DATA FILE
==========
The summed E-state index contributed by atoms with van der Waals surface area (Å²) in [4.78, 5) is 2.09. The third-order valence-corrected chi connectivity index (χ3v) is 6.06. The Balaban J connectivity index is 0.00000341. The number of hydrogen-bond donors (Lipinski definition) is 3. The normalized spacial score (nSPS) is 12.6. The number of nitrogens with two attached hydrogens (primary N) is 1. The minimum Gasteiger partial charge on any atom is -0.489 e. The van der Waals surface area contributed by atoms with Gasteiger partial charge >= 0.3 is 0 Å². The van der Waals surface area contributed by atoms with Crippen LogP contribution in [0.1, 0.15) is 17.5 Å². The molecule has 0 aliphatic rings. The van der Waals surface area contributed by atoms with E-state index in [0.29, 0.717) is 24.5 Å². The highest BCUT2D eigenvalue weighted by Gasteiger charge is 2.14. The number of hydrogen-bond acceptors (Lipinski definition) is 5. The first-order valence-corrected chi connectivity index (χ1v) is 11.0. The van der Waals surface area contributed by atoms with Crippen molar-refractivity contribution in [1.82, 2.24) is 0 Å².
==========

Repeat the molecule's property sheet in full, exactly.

The summed E-state index contributed by atoms with van der Waals surface area (Å²) in [4.78, 5) is 2.09. The third-order valence-corrected chi connectivity index (χ3v) is 6.06. The Balaban J connectivity index is 0.00000341. The number of hydrogen-bond donors (Lipinski definition) is 3. The normalized spacial score (nSPS) is 12.6. The number of nitrogens with two attached hydrogens (primary N) is 1. The minimum Gasteiger partial charge on any atom is -0.489 e. The van der Waals surface area contributed by atoms with Gasteiger partial charge >= 0.3 is 0 Å². The van der Waals surface area contributed by atoms with Crippen LogP contribution in [0.1, 0.15) is 17.5 Å². The molecule has 0 aliphatic rings. The van der Waals surface area contributed by atoms with E-state index in [0.29, 0.717) is 24.5 Å². The highest BCUT2D eigenvalue weighted by Gasteiger charge is 2.14. The number of hydrogen-bond acceptors (Lipinski definition) is 5. The first-order valence-corrected chi connectivity index (χ1v) is 11.0. The van der Waals surface area contributed by atoms with Crippen molar-refractivity contribution in [1.82, 2.24) is 0 Å².